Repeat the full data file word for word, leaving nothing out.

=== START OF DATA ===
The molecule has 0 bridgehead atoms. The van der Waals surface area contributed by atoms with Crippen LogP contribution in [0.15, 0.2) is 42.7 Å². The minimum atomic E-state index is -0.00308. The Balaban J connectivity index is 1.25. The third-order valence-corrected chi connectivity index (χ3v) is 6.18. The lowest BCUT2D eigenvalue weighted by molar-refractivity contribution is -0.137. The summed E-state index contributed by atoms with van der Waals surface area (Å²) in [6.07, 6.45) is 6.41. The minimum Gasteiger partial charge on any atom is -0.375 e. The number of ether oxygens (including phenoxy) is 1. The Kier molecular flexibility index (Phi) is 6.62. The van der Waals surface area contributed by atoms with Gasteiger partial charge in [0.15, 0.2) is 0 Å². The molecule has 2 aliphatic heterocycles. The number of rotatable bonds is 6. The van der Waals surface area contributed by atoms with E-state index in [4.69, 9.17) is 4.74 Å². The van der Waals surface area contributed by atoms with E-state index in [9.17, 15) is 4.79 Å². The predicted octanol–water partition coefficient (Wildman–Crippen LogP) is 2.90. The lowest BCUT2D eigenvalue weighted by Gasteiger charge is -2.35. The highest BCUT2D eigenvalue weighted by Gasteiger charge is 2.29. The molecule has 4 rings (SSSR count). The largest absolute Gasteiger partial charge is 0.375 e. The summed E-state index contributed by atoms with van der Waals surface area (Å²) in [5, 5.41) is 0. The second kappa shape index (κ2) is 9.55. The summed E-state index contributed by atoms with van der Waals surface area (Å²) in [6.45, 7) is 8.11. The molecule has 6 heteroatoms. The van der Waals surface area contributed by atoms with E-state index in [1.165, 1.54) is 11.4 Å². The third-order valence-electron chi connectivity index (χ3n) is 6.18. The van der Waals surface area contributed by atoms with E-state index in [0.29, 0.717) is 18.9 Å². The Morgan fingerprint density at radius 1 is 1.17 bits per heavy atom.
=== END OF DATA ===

The molecule has 0 bridgehead atoms. The van der Waals surface area contributed by atoms with Crippen LogP contribution in [0.15, 0.2) is 42.7 Å². The minimum atomic E-state index is -0.00308. The Balaban J connectivity index is 1.25. The third-order valence-corrected chi connectivity index (χ3v) is 6.18. The lowest BCUT2D eigenvalue weighted by molar-refractivity contribution is -0.137. The summed E-state index contributed by atoms with van der Waals surface area (Å²) in [6.07, 6.45) is 6.41. The minimum Gasteiger partial charge on any atom is -0.375 e. The number of ether oxygens (including phenoxy) is 1. The Kier molecular flexibility index (Phi) is 6.62. The van der Waals surface area contributed by atoms with Gasteiger partial charge in [0.15, 0.2) is 0 Å². The molecule has 2 aliphatic heterocycles. The number of rotatable bonds is 6. The van der Waals surface area contributed by atoms with E-state index in [4.69, 9.17) is 4.74 Å². The van der Waals surface area contributed by atoms with E-state index in [9.17, 15) is 4.79 Å². The predicted octanol–water partition coefficient (Wildman–Crippen LogP) is 2.90. The lowest BCUT2D eigenvalue weighted by Gasteiger charge is -2.35. The highest BCUT2D eigenvalue weighted by Gasteiger charge is 2.29. The molecule has 4 rings (SSSR count). The largest absolute Gasteiger partial charge is 0.375 e. The summed E-state index contributed by atoms with van der Waals surface area (Å²) in [5, 5.41) is 0. The second kappa shape index (κ2) is 9.55. The summed E-state index contributed by atoms with van der Waals surface area (Å²) in [6.45, 7) is 8.11. The molecule has 6 heteroatoms. The van der Waals surface area contributed by atoms with E-state index in [1.165, 1.54) is 11.4 Å². The third-order valence-electron chi connectivity index (χ3n) is 6.18. The van der Waals surface area contributed by atoms with E-state index in [0.29, 0.717) is 18.9 Å². The Morgan fingerprint density at radius 1 is 1.17 bits per heavy atom.